The Los Angeles Times: "HUGE SURPLUS IS BUILT ON BIG ASSUMPTIONS," Janet Hook and Peter Gosselin, 7/11/99
USA Today: "Bloated spending could eat surplus," Owen Ullmann, 7/29/99
The Washington Post: "A Primer on Budget Surplus," George Hager, 8/5/99
The New York Times: "Surplus Dreams," Richard Stevenson, 8/10/99
U.S. News: "Honey, We Lost the Surplus," Jodie Allen, 8/16/99
Time: "PHANTOM SURPLUS," Nancy Gibbs, 9/20/99

All the articles described a built-in problem with the new projections. The forecasts, they explained, had been based on assumptions which everyone knew to be utterly bogus—assumptions which the two parties had directed budget authorities to make. (The bogus assumptions make the numbers look good which is, of course, excellent politics.) What was written about that year’s surplus projection? It was a "phantom," an "illusion," a "fantasy," a "dream," with the credibility of a "ponzi scheme." The two parties were waging a "whopper war," Allen wrote. Within the major American press corps, it was virtually impossible to find a dissent from this critique of the surplus projections. When Krugman referred to the "upward bias" in last year’s surplus numbers, he was referring to a generic problem which has been widely discussed for years. Based on his general ranting and clowning, of course, only a fool would think Sullivan knows this.

At any rate, here’s what Krugman was saying about last year’s "bullish" surplus projections. Due to bogus built-in assumptions, there was an "upward bias" in the numbers from the start. And as everyone knows, ten-year projections are intrinsically shaky, even when assumptions are made in good faith. But, instead of treating the surplus as a "guess," the Bush Bunch treated it as "hard fact"—and carved a large tax cut out of the "surplus fantasy." Given the Bush Admin-to-Enron analogy, the tax cut was "more or less" like the way Enron had "treated the capitalized value of hypothetical future gains as a current profit." Here’s the analogy, boys and girls: Enron treated hypothetical profits as if they were fact; the Bush Admin—with the aid of Congress—treated hypothetical surpluses in the same way.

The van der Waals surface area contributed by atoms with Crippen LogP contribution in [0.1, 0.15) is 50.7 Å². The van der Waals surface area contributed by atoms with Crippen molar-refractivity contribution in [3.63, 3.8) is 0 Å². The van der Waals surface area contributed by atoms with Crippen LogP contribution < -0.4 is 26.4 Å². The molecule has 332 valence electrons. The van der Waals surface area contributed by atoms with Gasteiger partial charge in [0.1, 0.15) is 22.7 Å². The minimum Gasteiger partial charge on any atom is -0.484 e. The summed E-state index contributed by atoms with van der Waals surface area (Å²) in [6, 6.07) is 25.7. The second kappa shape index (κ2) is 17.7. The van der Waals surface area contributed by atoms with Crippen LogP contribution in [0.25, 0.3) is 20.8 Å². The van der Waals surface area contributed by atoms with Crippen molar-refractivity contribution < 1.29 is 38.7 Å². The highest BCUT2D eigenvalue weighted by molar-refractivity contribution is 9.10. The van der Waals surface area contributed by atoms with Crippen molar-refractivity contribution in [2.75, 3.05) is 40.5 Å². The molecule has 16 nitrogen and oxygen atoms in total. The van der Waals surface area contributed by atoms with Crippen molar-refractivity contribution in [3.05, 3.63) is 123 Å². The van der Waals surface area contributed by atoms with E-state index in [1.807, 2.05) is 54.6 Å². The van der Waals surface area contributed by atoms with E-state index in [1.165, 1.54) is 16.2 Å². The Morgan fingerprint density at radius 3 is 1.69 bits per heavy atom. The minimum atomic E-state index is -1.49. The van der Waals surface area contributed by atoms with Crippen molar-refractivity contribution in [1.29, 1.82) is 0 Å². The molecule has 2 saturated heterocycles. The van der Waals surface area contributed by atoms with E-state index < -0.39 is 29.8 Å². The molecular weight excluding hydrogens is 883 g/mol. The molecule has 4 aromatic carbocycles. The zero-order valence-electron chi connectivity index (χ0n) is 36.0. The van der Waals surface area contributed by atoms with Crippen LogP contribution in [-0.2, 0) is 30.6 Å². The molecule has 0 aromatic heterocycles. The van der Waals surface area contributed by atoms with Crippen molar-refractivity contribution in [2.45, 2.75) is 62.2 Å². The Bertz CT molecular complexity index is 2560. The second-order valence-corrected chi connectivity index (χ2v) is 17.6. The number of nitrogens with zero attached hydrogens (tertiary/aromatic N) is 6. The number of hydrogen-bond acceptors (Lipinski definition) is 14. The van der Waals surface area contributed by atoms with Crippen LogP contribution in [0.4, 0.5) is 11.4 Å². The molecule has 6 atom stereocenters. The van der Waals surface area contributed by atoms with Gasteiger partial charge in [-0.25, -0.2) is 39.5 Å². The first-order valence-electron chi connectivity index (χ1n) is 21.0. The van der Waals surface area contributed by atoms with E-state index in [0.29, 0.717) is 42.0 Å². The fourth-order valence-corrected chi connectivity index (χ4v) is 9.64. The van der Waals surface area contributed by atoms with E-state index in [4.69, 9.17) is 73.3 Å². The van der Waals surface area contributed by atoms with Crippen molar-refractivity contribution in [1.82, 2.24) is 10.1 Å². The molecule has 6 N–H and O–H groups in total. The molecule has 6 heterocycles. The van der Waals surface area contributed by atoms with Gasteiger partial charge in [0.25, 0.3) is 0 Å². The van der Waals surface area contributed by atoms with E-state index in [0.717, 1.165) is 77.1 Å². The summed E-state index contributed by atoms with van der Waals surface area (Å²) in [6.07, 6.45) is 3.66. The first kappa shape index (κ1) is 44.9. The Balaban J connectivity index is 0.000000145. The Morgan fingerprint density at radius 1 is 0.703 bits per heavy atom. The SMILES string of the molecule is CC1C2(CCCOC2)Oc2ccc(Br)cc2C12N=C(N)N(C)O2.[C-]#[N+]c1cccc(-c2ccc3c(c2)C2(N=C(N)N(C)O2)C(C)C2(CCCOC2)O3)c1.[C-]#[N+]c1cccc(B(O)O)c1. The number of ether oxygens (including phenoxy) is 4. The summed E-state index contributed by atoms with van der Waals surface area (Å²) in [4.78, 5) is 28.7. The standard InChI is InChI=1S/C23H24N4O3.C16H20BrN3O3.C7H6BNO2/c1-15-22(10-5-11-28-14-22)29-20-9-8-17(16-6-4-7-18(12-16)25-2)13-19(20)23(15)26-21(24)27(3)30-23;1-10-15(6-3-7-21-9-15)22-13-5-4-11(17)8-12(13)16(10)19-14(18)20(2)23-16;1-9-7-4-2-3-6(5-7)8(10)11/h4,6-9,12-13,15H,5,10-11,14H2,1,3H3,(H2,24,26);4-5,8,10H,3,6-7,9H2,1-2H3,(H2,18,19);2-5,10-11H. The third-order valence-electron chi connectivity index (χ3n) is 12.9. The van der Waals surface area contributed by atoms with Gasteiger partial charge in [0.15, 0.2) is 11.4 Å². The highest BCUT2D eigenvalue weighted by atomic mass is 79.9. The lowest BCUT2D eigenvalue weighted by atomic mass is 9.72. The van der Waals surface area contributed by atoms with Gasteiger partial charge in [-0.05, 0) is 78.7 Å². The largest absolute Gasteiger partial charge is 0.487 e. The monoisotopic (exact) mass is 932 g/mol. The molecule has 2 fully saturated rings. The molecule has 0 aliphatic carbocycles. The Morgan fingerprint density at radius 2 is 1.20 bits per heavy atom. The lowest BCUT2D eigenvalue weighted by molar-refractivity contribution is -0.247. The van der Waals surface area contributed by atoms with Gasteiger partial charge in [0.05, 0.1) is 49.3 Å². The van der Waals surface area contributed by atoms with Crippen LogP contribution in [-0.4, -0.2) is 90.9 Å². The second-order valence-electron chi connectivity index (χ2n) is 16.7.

None of that is very hard—unless you’re Andrew Sullivan. But, rushing to record his invaluable views at 42 seconds after 2:06 in the morning, Sullivan showed his typical, speed-induced incomprehension of all that he surveyed. This is surely our favorite part of the Brainy Brit’s heavy-lidded limning:

SULLIVAN: But wait a minute. For this analogy to even begin to work, wouldn’t…the Congress, including many Democrats, have to have been complicit?

Duh. Clearly, Krugman said that the Congress was complicit; he compared Congress to Enron’s audit committee, saying it "failed to exercise due diligence." Maybe it would have been a bit more clear if Sullivan had waited until 8:06 or even 9:06 before rushing to offer his latest prize rant. But then, Sullivan shows no sign of grasping Krugman’s analogy at all. Here is his full-bore complaint:

SULLIVAN: But wait a minute. For this analogy to even begin to work, wouldn’t the tax cut have to have been applied only to the members of the administration? And wouldn’t the Congress, including many Democrats, have to have been complicit in that? And wouldn’t the tax-payers, like Enron’s shareholders, have been fleeced rather than reimbursed? You have to wonder if Krugman has so bought his own demagoguery that for a split second he almost believed that.